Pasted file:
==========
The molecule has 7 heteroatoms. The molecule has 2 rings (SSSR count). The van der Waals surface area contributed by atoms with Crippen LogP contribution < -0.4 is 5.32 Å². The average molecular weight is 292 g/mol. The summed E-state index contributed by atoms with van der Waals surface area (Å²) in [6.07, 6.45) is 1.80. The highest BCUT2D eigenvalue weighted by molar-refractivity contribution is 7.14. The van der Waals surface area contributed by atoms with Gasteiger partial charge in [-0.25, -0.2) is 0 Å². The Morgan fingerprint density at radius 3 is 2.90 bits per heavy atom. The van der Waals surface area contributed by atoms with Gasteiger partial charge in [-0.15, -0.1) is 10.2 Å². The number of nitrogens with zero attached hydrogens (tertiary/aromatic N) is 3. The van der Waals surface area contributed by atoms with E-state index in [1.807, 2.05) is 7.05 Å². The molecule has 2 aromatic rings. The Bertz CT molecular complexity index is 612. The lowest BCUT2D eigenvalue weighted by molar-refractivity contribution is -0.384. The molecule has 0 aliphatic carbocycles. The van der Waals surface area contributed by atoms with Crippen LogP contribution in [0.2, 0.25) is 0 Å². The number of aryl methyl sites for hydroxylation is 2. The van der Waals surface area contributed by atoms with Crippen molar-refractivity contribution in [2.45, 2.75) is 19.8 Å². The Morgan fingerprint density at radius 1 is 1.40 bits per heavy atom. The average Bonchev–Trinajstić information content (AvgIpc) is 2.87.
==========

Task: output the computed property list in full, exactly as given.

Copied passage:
The molecule has 7 heteroatoms. The molecule has 2 rings (SSSR count). The van der Waals surface area contributed by atoms with Crippen LogP contribution < -0.4 is 5.32 Å². The average molecular weight is 292 g/mol. The summed E-state index contributed by atoms with van der Waals surface area (Å²) in [6.07, 6.45) is 1.80. The highest BCUT2D eigenvalue weighted by molar-refractivity contribution is 7.14. The van der Waals surface area contributed by atoms with Gasteiger partial charge in [-0.25, -0.2) is 0 Å². The Morgan fingerprint density at radius 3 is 2.90 bits per heavy atom. The van der Waals surface area contributed by atoms with Gasteiger partial charge in [-0.15, -0.1) is 10.2 Å². The number of nitrogens with zero attached hydrogens (tertiary/aromatic N) is 3. The van der Waals surface area contributed by atoms with E-state index in [1.807, 2.05) is 7.05 Å². The molecule has 2 aromatic rings. The Bertz CT molecular complexity index is 612. The lowest BCUT2D eigenvalue weighted by molar-refractivity contribution is -0.384. The molecule has 0 aliphatic carbocycles. The van der Waals surface area contributed by atoms with Crippen LogP contribution in [0.2, 0.25) is 0 Å². The number of aryl methyl sites for hydroxylation is 2. The van der Waals surface area contributed by atoms with Crippen molar-refractivity contribution in [2.45, 2.75) is 19.8 Å². The Morgan fingerprint density at radius 1 is 1.40 bits per heavy atom. The average Bonchev–Trinajstić information content (AvgIpc) is 2.87.